Bristol City Council said the two schools had been using the books to ensure they complied with gay rights laws which came into force last April. They were intended to help prevent homophobic bullying, it said. But the council has since removed the books from Easton Primary School and Bannerman Road Community School, both in Bristol. A book and DVD titled That's a Family!, which teaches children about different family set-ups including gay or lesbian parents, has also been withdrawn.
The decision was made to enable the schools to "operate safely" after parents voiced their concerns at meetings. Around 40 are said to have gathered at Easton to speak to staff and another 50 at Bannerman Road. Members of the Bristol Muslim Cultural Society said parents were upset at the lack of consultation over the use of the materials. Farooq Siddique, community development officer for the society and a governor at Bannerman Road, said there were also concerns about whether the stories were appropriate for young children.
"The main issue was there was a total lack of consultation with parents," he said. "The schools refused to deal with the parents, and were completely authoritarian. "The agenda was to reduce homophobic bullying and all the parents said they were not against that side of it, but families were saying to us 'our child is coming home and talking about same-sex relationships, when we haven't even talked about heterosexual relationships with them yet'. "They don't do sex education until Year Six and at least there you have got the option of withdrawing the children. "But here you don't have that option apparently. You can't withdraw because it is no particular lesson they are used in."
He added: "In Islam homosexual relationships are not acceptable, as they are not in Christianity and many other religions but the main issue is that they didn't bother to consult with parents. "The issue should have been, how do we stop bullying in general, and teaching about homosexuality can be a part of that. "This was completely one-sided. "Homosexuality is not a priority to parents but academic achievement is. This just makes parents think 'What the heck is my child being taught at school?'."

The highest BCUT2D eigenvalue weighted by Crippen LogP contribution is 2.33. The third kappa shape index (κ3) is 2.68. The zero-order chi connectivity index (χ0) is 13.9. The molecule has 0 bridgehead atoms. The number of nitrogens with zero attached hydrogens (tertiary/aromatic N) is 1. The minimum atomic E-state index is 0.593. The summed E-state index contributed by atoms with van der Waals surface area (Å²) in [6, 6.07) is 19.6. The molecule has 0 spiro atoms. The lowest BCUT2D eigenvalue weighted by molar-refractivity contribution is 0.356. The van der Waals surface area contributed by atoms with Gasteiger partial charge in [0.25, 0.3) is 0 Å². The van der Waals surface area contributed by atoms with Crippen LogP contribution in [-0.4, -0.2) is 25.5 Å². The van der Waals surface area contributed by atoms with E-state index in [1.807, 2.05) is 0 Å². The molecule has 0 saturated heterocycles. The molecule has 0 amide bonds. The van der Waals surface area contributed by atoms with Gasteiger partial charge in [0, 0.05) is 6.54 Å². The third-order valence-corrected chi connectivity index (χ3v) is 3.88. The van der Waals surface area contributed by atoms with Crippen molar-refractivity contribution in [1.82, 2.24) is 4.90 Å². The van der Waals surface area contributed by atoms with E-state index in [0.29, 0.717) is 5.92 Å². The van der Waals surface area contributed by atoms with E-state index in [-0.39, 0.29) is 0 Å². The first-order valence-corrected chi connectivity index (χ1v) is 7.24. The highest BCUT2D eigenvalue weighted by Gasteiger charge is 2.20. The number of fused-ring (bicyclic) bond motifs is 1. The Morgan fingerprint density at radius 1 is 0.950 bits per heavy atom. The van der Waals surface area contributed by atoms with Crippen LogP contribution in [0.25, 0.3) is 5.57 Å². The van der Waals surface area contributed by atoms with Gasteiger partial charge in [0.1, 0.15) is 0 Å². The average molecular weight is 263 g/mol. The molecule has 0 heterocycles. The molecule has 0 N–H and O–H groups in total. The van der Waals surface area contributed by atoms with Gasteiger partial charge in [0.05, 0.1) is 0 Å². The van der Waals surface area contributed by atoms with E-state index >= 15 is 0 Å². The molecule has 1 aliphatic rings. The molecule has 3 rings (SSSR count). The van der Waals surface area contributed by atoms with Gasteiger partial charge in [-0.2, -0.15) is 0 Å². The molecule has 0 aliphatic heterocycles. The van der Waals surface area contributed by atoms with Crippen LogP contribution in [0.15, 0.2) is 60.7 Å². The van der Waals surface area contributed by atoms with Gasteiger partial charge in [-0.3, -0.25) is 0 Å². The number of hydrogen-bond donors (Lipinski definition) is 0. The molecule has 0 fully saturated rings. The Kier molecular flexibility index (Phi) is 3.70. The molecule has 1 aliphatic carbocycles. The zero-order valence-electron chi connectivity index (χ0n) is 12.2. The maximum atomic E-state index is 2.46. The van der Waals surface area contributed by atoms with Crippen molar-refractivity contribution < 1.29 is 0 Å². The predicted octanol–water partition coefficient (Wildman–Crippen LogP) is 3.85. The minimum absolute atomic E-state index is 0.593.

He said the two schools were 60 to 70 per cent Muslim but pointed out that non-Muslim parents were among those who complained. Traditional Islamic views condemn homosexuality but there are liberal movements, such as the Al-Fatiha Foundation, which is dedicated to gay Muslims.
The schools used materials promoted by the No Outsiders project, led by academics at Sunderland University. A spokesman for Bristol City Council said: "All Bristol schools have a legal duty to report and deal with homophobic harassment as part of the curriculum since April 2007." She said the council had "temporarily withdrawn" the use of the materials in question and was liaising with various groups to "ensure that the topic can be addressed in an inclusive manner in the curriculum". Ben Summerskills of gay rights group Stonewall said: "The small number of parents who make a fuss will cause children to think there is something wrong."
States of the Mindless
MARK STEYN on the Leftist preference for dreams over reality